Tips on Taking a Dog to the Beach

by Sarah Dray
Enjoying the beach safely requires some planning.

Enjoying the beach safely requires some planning.

Goodshoot/Goodshoot/Getty Images

Taking your dog to the beach can be a wonderful experience, as long as you're careful and plan things right. Otherwise, you might end up with an injured or sick dog or violate some regulation at your local beach. When in doubt, always keep in mind that if it gets too hot and uncomfortable for you, it probably feels the same way for your dog, even if the signs are not so obvious.

Beach Conditions and Regulations

Not all beaches allow dogs, and even those that do might have restrictions in place. Understanding your dog's personality is key in helping you choose the right beach for him. For example, if your dog loves to run, he'll enjoy a beach where he can take off without a leash. If he's the kind of dog who's just as happy walking around and smelling the surroundings, a leash-only beach might be enough. You should also check in advance what the water conditions are and whether there's jellyfish or how strong the currents are -- especially if you plan on letting your dog swim.

Slather On the Sunscreen

Dogs need sunscreen just as much as you do. At least, some do. Long-haired dogs are better protected against UV rays, but short-haired dogs and those who have just been shaved might be at risk of sunburn. White dogs and those with very pink skin are more sensitive to the sun. Especially risky are areas with no hair at all, such as the top of the nose and the inside of the ears. To protect your doggie before going to the beach, slather some dog-approved sunscreen --- available from your vet or pet store -- about 30 minutes before heading out into the sun.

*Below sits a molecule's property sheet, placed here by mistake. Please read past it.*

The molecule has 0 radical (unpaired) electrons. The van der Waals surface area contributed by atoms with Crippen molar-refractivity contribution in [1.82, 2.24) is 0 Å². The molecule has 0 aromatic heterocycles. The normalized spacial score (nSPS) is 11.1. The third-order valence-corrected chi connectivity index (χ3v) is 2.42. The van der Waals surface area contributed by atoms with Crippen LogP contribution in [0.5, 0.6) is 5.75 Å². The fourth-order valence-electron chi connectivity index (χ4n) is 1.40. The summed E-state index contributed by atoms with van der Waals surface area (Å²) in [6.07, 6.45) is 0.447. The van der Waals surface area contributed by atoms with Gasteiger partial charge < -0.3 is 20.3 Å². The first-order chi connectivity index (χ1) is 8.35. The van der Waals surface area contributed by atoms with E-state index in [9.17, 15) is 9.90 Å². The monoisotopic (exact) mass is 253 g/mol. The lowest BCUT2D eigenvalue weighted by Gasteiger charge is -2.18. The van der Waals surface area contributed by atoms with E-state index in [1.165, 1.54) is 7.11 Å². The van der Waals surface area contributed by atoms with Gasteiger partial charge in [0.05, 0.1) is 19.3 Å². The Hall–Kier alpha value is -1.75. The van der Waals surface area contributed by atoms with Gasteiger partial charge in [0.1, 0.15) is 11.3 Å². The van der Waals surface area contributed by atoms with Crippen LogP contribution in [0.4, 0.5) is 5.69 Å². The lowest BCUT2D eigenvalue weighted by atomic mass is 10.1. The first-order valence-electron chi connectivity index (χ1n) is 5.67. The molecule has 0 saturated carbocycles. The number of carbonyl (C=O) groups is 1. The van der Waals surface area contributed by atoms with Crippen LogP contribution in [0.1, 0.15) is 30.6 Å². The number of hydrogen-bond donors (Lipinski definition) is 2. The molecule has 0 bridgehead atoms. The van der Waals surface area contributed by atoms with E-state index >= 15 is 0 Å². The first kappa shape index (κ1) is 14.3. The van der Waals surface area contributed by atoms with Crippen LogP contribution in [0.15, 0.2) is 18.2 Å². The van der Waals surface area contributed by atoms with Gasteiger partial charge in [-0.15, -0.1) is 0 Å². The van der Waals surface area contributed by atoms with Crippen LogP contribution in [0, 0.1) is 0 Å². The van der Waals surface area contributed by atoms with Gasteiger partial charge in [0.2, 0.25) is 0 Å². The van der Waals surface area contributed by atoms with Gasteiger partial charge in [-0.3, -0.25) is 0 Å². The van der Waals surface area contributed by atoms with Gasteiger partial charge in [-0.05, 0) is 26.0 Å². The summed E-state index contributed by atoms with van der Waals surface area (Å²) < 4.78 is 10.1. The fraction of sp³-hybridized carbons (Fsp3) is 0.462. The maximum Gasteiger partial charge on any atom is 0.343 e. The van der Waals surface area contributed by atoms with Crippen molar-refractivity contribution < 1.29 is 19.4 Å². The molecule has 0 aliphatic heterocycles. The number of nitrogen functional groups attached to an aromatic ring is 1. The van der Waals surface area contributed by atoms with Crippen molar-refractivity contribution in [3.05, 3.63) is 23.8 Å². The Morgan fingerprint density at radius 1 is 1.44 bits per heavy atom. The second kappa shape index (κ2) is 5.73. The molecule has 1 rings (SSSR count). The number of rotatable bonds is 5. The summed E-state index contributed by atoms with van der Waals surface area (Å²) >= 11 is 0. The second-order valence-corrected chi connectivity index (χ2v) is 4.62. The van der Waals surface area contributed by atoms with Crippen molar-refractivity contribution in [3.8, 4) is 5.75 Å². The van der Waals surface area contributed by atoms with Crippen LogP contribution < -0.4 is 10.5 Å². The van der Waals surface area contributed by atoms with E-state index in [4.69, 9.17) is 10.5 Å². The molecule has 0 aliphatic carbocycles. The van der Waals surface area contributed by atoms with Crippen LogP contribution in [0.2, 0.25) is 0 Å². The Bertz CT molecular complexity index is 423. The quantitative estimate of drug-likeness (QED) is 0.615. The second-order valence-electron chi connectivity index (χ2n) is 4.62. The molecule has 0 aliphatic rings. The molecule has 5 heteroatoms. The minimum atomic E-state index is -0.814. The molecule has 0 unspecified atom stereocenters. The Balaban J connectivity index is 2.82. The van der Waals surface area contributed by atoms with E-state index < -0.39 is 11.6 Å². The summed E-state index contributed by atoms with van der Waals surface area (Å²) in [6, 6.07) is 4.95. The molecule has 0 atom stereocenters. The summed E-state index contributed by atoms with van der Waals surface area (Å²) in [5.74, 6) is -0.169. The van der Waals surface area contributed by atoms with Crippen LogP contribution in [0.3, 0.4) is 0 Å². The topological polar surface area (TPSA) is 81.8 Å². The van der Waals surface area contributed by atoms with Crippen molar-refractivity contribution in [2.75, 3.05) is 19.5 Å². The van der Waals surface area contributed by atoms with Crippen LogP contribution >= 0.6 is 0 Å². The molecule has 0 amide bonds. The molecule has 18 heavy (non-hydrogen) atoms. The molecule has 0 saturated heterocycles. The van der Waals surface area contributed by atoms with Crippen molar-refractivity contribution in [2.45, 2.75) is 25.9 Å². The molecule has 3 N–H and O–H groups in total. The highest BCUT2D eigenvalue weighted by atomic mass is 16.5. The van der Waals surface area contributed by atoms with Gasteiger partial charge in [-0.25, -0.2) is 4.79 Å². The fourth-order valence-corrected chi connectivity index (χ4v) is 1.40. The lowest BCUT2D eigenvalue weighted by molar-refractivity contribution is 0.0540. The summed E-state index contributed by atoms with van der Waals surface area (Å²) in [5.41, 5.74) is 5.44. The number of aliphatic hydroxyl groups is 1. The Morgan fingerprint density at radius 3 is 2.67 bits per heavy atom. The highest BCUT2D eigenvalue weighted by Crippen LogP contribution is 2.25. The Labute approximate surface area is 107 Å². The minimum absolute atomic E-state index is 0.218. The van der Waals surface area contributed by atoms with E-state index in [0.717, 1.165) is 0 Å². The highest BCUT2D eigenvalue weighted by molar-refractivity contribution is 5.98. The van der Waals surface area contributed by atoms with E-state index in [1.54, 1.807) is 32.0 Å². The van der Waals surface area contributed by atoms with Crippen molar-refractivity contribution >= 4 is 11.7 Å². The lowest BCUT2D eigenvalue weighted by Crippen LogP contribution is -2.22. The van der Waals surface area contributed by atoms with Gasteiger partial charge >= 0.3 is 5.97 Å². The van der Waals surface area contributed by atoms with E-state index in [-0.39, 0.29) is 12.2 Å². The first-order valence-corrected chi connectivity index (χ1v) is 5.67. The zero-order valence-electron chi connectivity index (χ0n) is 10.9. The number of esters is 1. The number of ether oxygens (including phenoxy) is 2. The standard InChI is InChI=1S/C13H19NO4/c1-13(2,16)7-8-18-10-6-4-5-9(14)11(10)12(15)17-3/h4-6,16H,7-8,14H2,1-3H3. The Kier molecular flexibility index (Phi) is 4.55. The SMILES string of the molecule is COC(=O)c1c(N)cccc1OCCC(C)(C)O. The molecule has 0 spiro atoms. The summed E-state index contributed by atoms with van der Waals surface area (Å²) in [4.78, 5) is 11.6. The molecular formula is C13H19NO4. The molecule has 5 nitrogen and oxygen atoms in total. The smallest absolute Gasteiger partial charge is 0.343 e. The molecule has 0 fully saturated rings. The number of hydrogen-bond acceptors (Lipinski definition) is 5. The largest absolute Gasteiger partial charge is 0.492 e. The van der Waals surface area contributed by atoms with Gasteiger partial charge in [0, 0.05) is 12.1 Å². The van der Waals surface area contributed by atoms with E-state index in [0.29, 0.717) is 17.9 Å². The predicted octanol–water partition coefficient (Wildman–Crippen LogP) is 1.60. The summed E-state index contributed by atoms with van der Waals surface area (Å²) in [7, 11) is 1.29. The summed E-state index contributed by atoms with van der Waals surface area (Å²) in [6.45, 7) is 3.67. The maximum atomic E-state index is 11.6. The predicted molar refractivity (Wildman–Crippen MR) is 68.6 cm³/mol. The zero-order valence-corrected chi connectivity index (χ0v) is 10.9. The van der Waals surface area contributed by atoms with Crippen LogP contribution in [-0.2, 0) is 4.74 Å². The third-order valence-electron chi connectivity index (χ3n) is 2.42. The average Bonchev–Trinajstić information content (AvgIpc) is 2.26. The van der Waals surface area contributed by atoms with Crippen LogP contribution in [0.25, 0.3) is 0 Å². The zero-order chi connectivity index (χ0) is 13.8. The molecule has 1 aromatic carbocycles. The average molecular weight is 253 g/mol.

Be Careful About Overheating

Take breaks getting out of the sun and into a cooler area every 30 minutes or so. Dogs can quickly overheat, especially if you're at the beach in the middle of the day. Either bring a large beach umbrella with you or identify shady spots in advance. Also be in the lookout for signs of overheating, such as drooling, rapid heartbeat and heavy panting.

Keep Your Dog Safe

The beach can bring unexpected dangers to dogs -- from sea and from sun. An out-of-shape or overweight dog can get injured running on the sand, so make sure you don't push your pooch too hard. Put him back on the leash if you need to slow him down. Also, give him something cool to drink every 10 to 15 minutes; otherwise, he might be tempted to drink seawater, which could make him sick.

Photo Credits

  • Goodshoot/Goodshoot/Getty Images

About the Author

Sarah Dray has been writing since 1996. She specializes in health, wellness and travel topics and has credits in various publications including "Woman's Day," "Marie Claire," "Adirondack Life" and "Self." She is also a seasoned independent traveler and a certified personal trainer and nutrition consultant. Dray is pursuing a criminal justice degree at Penn Foster College.

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